With the birth of my daughter, was born lofty ideas of motherhood. In many ways it felt like a destination was upon me. How could anything else that life had to offer be of more importance than this bit of perfection?! A brand new life, who I would shield from the imperfections of the world and mould with loving care. In my naïveté, I believed it would be as simple as knowing that and methodically going about making it happen.
As parents, we wanted her to have the kind of childhood that we did. My parents never fretted over what I wasn’t or couldn’t do. My mother’s practicality and strength of character, my father’s wisdom and kindness. Their unconditional love. They never denied me the freedom to fly nor the security of knowing they are there to catch me if I fall. That’s what I wanted to pass on to her.
I took on the task with great verve. The midnight feeds, ear infections, potty training and temper tantrums, I tackled with the air of a tired martyr. I envisioned days filled with giggles, dolls and tiny tea parties.
There is usually a hitch in every grand scheme and mine was no exception. It became clear quite early on that my little girl with the gleeful eyes and impish smile had plans of her own. Tiny tea parties bored her and she would waddle off to draw on the walls. She regarded dolls with disgust and fright. Except Barbie. She delighted in using them as drumsticks to beat out music on pots and pans. Mozart, Bach and Beethoven did not seem to move her though she did sway to ‘Barney is a dinosaur..’
The two things she was passionate about were books and animals. Stuffed animals, plastic animals, live animals, books about animals… by 5 she knew names, origin, habits of animals all over the world. She informed me that a Chinchilla is from south America and a Sugar Glider from Australia. ‘WHAT and WHAT?!’ was the thought in my head. At 12, much to my dismay, she decided to become a vegetarian.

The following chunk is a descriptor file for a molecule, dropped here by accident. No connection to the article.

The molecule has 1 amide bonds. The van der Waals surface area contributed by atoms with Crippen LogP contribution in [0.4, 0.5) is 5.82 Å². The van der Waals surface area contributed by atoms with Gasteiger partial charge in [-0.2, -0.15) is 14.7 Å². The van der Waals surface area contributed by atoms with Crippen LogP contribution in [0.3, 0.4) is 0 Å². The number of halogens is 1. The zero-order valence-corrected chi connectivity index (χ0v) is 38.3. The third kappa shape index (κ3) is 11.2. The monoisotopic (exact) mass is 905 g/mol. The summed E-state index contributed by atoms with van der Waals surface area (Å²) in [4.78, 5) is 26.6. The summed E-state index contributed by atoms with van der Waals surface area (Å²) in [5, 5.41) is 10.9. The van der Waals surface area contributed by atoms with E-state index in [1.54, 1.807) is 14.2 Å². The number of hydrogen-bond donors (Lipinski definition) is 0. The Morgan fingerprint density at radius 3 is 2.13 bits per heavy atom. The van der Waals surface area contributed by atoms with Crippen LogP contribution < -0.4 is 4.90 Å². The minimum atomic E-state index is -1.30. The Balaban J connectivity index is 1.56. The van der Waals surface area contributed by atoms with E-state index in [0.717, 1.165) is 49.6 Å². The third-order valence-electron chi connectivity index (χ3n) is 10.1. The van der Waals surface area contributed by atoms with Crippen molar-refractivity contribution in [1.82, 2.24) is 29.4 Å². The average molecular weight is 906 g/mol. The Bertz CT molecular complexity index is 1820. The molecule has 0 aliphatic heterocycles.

Life as a mother became a series of surprises and perplexities. Ballet and Bharatnatyam were an exercise in futility. Ice skating was aborted in a great hurry. She tried the flute, clarinet and trumpet. I started to lose the plot a bit here. She indulged me and suffered through every one of my ideas without a glimmer of interest.
And then like a ton of bricks, the teen years descended upon us. No longer did she indulge me and protests became frequent, as did tempers. Boundaries got pushed daily. Patience wore thin and persistence and tolerance were words I came to despise. My earlier conviction that I could do this and do it well- started to feel like ridiculous notions. Despair about the mistakes I made and the dread that I was failing. In the worst possible way, in my role as a mother…
Life is full of miracles if only we noticed. And if we don’t, situations present themselves that make us notice. Let me call it a blessing in disguise.
We were sitting across from someone in a position of authority. ” I know that in certain…. errrr… cultures…. children feel the pressure of the parents’ ambition….” (apologetic look at me). Sadly, there is much truth in what he said so I waited for him to continue. My polite daughter who wouldn’t interrupt anyone politely did so. Quietly and firmly. ” with all due respect.. my parents are not like that. They want me to do well in whatever I choose.”
I was overcome by a sense of triumph. Followed by a bittersweet mix of emotions. I felt strangely frozen in that moment that I saw the big picture. This moment then was what it all boiled down to. Not bharatnatyam, ice skating or spelling bee.
I look at her and I see a tall young girl, almost 16. She is sensible and creative, a fantastic writer, deeply interested in other cultures and languages. She loves to draw, she loves music and dance. We discuss poetry, literature and life and she stuns me with her insight and well reasoned arguments. She continues to be a vegetarian. She loves stuffed toys and animals. She is a great friend, a kind and compassionate human being. And she is my little girl. I hug her and sadness overwhelms me.
How can I shield her from the world when this world is HER reality. It is time. To let her learn from mistakes. To let her walk ahead because if I continued to walk beside her, I might trip her on the path that is destined for her.
Time to spread your wings little girl. And if you fall I’m here to catch you.